Zimbabwe has been in a political quagmire for a long time now. Its conflict gyrated around land and the intimidation of the opposition, among others.
However, it recently took another turn so as to gain tractions after president Robert Mugabe fired his vice president Emerson Mnangagwa for what the Simon Moyo, the minister of information said was disloyalty and ineptness.
He was quoted as saying that "the vice president has consistently and persistently exhibited traits of disloyalty, disrespect, deceitfulness and unreliability."
Demonstrably, Mnangagwa was fired long time ago when Mugabe's wife, Grace, the power behind the throne, started attacking him openly in her race for power.
She was once quoted as saying "I'm the First Lady and Mnangagwa was employed by my husband. Why would I kill him?" Mrs. Mugabe added. "I am the boss" as she was responding to allegations that she wanted Mnangagwa eliminated due to avert a peril to her ruse to inherit or snatch power from her elderly husband.
This was after Mnangagwa was quoted as saying "the medical doctors who attended to me ruled out food poisoning but confirmed that indeed poisoning had occurred and investigations were in progress."
Due to the crookedness and spookiness of power race, the issue was not whether Mnangagwa would be shown the door or not. Instead, it was when and how.
For, a day before firing Mnangagwa, Mugabe was quoted as saying "I am told off daily in the name of Mnangagwa. Did I make a mistake by appointing Mnangagwa as my deputy? If I did, then I can remove him, even tomorrow." And it came to pass. Mnangagwa was fired the next day.
As if Mrs. Mugabe was preempting what was to come through a choreographed scheme, on the same day Mnangagwa was fired, Kudzai Chipanga, ZANU-PF youth league leader was quoted as saying "the only person possessing such qualities is ... the first lady."
Like any desperado-cum-schemer gagging for power, Mrs. Mugabe isn't new to edging out those she sees as potential contestants for power shall her husband pass on. Before, former vice president Joyce Mujuru faced the same fate. She was purged unceremoniously after proving that she was suitable for the office.
Thus, preventing Grace from taking advantage of her husband who is a bit long in tooth for running the country. Thanks to nepotism, corruption, abuse of power, bedroom politics and politics of the tummy, even the husband eggs the first lady on to see to it shall anything happen, she must ascend to the throne.
Africa isn't new to such bedroom politics. Just last year, in Uganda, President Yoweri Museveni did the seemingly impossible. He appointed his wife Janet minister for education in his government; and everything seemed normal.
Former Malawi president Bingu wa Mutharika once appointed his widow Calista minister of Safe Motherhood despite the ministry having such ridiculous, name nothing was viewed by courtiers as spooky as it was.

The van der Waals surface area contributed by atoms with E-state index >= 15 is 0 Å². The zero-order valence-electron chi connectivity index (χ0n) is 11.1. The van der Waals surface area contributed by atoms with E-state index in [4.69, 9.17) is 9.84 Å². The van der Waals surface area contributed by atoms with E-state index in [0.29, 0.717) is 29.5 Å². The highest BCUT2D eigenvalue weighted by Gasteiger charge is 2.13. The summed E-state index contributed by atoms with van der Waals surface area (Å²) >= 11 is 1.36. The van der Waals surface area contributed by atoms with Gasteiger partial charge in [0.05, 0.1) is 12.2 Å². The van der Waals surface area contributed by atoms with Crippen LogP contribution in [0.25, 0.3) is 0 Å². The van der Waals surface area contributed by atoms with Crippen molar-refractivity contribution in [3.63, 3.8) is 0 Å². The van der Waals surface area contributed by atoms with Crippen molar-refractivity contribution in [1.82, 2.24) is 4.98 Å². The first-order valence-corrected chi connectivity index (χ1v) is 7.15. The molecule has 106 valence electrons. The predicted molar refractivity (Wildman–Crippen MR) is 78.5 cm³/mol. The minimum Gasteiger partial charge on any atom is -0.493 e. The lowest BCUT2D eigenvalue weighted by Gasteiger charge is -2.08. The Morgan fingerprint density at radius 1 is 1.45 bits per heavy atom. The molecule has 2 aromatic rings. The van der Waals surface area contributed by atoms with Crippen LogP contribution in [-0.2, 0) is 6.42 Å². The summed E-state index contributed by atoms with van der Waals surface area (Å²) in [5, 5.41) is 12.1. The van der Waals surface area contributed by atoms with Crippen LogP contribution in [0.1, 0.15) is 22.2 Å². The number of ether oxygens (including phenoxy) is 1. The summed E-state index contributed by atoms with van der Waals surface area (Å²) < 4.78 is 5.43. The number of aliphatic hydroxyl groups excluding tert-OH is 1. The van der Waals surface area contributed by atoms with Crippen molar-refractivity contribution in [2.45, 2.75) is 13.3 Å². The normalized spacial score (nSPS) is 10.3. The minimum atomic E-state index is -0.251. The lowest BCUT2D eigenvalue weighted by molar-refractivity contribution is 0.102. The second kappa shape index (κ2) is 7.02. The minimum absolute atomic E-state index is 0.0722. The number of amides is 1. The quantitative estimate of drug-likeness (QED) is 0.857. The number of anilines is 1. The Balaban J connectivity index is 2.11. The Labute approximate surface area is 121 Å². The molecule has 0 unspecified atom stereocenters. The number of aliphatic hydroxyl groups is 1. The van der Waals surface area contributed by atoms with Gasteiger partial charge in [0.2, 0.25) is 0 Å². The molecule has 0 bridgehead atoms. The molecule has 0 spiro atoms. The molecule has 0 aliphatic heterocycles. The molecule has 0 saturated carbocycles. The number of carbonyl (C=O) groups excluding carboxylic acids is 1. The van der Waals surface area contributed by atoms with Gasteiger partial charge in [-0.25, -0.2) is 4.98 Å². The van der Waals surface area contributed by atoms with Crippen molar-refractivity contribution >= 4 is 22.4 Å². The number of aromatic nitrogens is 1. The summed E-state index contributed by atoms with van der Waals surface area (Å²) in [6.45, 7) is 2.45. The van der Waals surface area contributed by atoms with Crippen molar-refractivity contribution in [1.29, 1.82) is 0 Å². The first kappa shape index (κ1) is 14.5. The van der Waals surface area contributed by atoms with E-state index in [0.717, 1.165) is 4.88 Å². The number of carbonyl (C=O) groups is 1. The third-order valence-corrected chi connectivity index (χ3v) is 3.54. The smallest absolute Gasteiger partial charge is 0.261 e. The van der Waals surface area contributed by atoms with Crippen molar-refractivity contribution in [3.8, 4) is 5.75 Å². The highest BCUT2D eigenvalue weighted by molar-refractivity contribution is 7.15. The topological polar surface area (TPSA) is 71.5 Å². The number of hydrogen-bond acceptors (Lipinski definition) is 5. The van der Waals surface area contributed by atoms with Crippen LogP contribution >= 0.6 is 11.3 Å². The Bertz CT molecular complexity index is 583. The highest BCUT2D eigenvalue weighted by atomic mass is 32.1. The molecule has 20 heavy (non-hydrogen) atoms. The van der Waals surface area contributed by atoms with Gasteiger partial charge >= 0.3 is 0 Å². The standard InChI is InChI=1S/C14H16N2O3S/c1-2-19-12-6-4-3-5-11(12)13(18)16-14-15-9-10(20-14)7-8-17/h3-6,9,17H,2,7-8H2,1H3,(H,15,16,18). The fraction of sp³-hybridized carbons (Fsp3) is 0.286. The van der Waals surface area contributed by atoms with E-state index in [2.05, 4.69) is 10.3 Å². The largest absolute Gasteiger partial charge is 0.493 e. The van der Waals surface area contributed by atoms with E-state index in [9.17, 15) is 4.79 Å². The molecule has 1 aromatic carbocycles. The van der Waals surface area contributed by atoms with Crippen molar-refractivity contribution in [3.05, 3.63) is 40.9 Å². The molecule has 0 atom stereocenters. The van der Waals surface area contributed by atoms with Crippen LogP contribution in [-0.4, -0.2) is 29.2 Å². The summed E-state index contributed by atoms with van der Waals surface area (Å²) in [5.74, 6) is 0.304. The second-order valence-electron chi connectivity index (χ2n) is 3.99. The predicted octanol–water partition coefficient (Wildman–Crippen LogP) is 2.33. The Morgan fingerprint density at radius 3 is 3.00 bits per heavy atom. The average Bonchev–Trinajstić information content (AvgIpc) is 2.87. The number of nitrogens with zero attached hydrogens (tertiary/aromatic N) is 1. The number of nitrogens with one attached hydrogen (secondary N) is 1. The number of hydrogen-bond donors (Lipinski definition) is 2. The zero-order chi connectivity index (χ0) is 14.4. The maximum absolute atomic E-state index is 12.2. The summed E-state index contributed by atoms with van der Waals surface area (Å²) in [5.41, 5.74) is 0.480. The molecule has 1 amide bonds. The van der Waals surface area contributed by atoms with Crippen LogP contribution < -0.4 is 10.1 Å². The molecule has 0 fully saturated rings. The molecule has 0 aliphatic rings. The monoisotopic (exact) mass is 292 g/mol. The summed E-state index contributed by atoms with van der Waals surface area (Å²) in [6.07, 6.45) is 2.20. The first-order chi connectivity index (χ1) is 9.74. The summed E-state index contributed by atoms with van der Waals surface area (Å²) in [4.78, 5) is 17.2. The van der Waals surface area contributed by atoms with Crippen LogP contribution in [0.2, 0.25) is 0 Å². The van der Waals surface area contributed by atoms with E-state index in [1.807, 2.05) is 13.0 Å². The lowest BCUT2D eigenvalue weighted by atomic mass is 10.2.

In the neighbouring Zambia former president Michael Sata appointed his wife's sister Mariam Mwape Mulenga ambassador to Turkey. Away from Africa, Azerbaijan's President, Ilham Aliyev appointed his wife-Mehriban as the first Vice President in Feb., this year.
Looking at the CVs of all three presidents, you find that they have a college degree or degrees for Mugabe and Mutharika. To the contrary, their wives don't have any. Again, you wonder how such semi-illiterate ladies are able to coerce and manipulate their educated hubbies. This, once again, speaks of the canard in African education so as to need to be decolonised.
Apart from some first ladies forming the part of their husbands' governments, in some countries, they are treated like the presidents simply because they share bed with African big men in power.
In Tanzania, the wife of the current president John Magufuli, Janet is referred to as "our mother" as if she is Virgin Mary or the wife of the father of the nation Mwl Julius Nyerere.
All this is done, especially by courtiers and bootlickers in order to entice her and show how she is the force to reckon with vis-à-vis bedroom politics. The wife of former president Jakaya Kikwete, Salma was recently appointed an MP by Magufuli.
During her husband's sway, Salma used to be accorded top-level treatments such as receiving reports from Regional Commissioners and being driven in long motorcades.
In Kenya, the wife of former president Mwai Kibaki, Lucy would summon ministers; and reprimand them openly as if she was president herself.
Predictably, shall Grace Mugabe succeed in her gambit; surely, Uganda will follow by having a first president.
Thanks to the bedroom politics, how many first ladies do wish they can grab power from their husbands simply because they share beds with them?
As for African strong men, this shows how weedier they are. They might be stronger in the public space. In the private one, they are but tamed bulls that can do whatever those controlling them order them to do even if is to defecate on the office of the president as it is currently going on in the soon-to-be Graceland in which Grace will filch power from Robert.
How will Zimbabwe and Africa react? Time will tell.
Mhango is a Canada-based Tanzanian author of the following works among many; and is a Peace and Conflict Scholar an alumnus of UDSM (Tanzania) Universities of Winnipeg and Manitoba, Canada.